Bigtooth Maple

Bigtooth Maple
©Intermountain Herbarium

Common Name(s):

Bigtooth Maple
Canyon Maple

Scientific Name:

Acer grandidentatum Nutt.

Scientific Name Synonyms:

None known




Life Span: Perennial

Origin: Native

Season: Deciduous

Growth Characteristics: A rather large, broadleaved shrub or small tree with a spreading, rounded crown. Its height will average about 35 feet, and the diameter averages 9 inches at maturity. Reproduces by wind-carried seeds contained in winged samaras.

Flowers/Inflorescence: Flowers are small, yellowish, and found in clusters appearing in early spring. Bigtooth maple usually only flowers every 2-3 years.

Fruits/Seeds: Fruits are typical double samaras, characteristic of maples. Two seeds are attached together at one end with extended wings projecting from opposite ends.

Leaves:  The leaves arise from the twigs in opposing pairs. The general shape of the leaf is nearly round, about 4 inches in diameter with several blunt teeth around the edges. The leaf is characterized by 3, sometimes 5, lobes that fan out from the point of attachment to the leaf stalk.

Stems: Young twigs are slender, bright red to greenish-brown, and smooth. Older twigs are gray. Buds are reddish-colored and grow in clusters. Bark is thin with shallow furrows and grayish flat-topped ridges. The wood is hard, heavy, and light brown.

Ecological Adaptions:

Bigtooth maple is abundant in canyon bottoms, draws, and moist mountain sites, but can also be found in dryer areas. It is generally found between 4,500 and 7,500 feet elevation in north and central Utah. It is shade tolerant.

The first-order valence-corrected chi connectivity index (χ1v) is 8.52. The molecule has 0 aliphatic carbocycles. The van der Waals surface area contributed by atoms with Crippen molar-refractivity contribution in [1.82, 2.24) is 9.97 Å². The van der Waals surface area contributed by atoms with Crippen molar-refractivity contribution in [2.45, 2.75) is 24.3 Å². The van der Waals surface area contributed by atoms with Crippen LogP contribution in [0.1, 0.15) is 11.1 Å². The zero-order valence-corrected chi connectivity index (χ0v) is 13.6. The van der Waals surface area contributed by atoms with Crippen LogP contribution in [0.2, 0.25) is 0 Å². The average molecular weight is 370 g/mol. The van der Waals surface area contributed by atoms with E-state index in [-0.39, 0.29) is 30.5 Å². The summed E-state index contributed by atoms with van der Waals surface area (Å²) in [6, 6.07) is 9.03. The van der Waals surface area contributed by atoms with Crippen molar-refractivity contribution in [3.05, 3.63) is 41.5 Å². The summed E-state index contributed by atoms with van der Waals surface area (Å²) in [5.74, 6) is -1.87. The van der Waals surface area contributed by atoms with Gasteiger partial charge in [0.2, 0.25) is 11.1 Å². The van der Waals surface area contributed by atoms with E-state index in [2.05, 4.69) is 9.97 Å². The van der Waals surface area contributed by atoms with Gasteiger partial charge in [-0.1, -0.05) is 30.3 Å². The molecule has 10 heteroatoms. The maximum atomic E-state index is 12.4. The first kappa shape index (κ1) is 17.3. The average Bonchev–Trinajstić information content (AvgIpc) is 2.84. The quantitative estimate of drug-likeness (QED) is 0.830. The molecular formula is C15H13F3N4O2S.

Soils: Bigtooth maple can be found on many soil types. It is intolerant of prolonged flooding and saline or alkaline soils. It is most often found on silty loams with a medium to rocky soil texture.

Associated Species: Chokecherry, boxelder, birchleaf mountain mahogany, gambel oak, peavine, Kentucky bluegrass, wheatgrasses.

Uses and Management:

Bigtooth maple is a good ground cover tree, providing shade in canyon bottoms for livestock and recreation areas. It is a fair source of food for browsing wildlife and domestic livestock. The seeds, buds, and flowers provide food for numerous species of birds and small mammals. Understory plants are generally lacking under stands of this tree.

Because this tree is closely related to the sugar maple of the Northeastern United States, it can and has been used as a source of sugar and syrup. The deciduous leaves of bigtooth maple account for most of the beautiful yellow, orange, and red coloration of our canyons in the early fall, and are used in "Autumn leaf" displays.